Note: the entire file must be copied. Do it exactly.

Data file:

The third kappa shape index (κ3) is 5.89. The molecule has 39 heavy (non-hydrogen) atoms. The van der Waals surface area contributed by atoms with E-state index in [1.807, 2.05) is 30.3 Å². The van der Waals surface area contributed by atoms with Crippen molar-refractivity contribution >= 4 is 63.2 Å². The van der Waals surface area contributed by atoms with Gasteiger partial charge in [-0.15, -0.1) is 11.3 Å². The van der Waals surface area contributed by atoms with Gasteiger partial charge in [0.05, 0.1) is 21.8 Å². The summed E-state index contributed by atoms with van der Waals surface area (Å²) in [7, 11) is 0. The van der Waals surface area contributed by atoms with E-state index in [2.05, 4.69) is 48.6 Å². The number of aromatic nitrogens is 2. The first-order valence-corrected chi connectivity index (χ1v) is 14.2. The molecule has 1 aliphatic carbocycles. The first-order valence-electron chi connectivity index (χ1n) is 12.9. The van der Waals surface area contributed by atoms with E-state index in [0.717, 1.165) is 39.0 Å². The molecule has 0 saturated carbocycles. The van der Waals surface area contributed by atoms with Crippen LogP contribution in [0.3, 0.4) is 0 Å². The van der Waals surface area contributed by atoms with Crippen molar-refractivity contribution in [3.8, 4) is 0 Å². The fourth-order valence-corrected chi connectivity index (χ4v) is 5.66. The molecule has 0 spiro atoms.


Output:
The third kappa shape index (κ3) is 5.89. The molecule has 39 heavy (non-hydrogen) atoms. The van der Waals surface area contributed by atoms with E-state index in [1.807, 2.05) is 30.3 Å². The van der Waals surface area contributed by atoms with Crippen molar-refractivity contribution >= 4 is 63.2 Å². The van der Waals surface area contributed by atoms with Gasteiger partial charge in [-0.15, -0.1) is 11.3 Å². The van der Waals surface area contributed by atoms with Gasteiger partial charge in [0.05, 0.1) is 21.8 Å². The summed E-state index contributed by atoms with van der Waals surface area (Å²) in [7, 11) is 0. The van der Waals surface area contributed by atoms with E-state index in [2.05, 4.69) is 48.6 Å². The number of aromatic nitrogens is 2. The first-order valence-corrected chi connectivity index (χ1v) is 14.2. The molecule has 1 aliphatic carbocycles. The first-order valence-electron chi connectivity index (χ1n) is 12.9. The van der Waals surface area contributed by atoms with E-state index in [0.717, 1.165) is 39.0 Å². The molecule has 0 saturated carbocycles. The van der Waals surface area contributed by atoms with Crippen LogP contribution in [0.3, 0.4) is 0 Å². The van der Waals surface area contributed by atoms with Crippen molar-refractivity contribution in [3.8, 4) is 0 Å². The fourth-order valence-corrected chi connectivity index (χ4v) is 5.66. The molecule has 0 spiro atoms.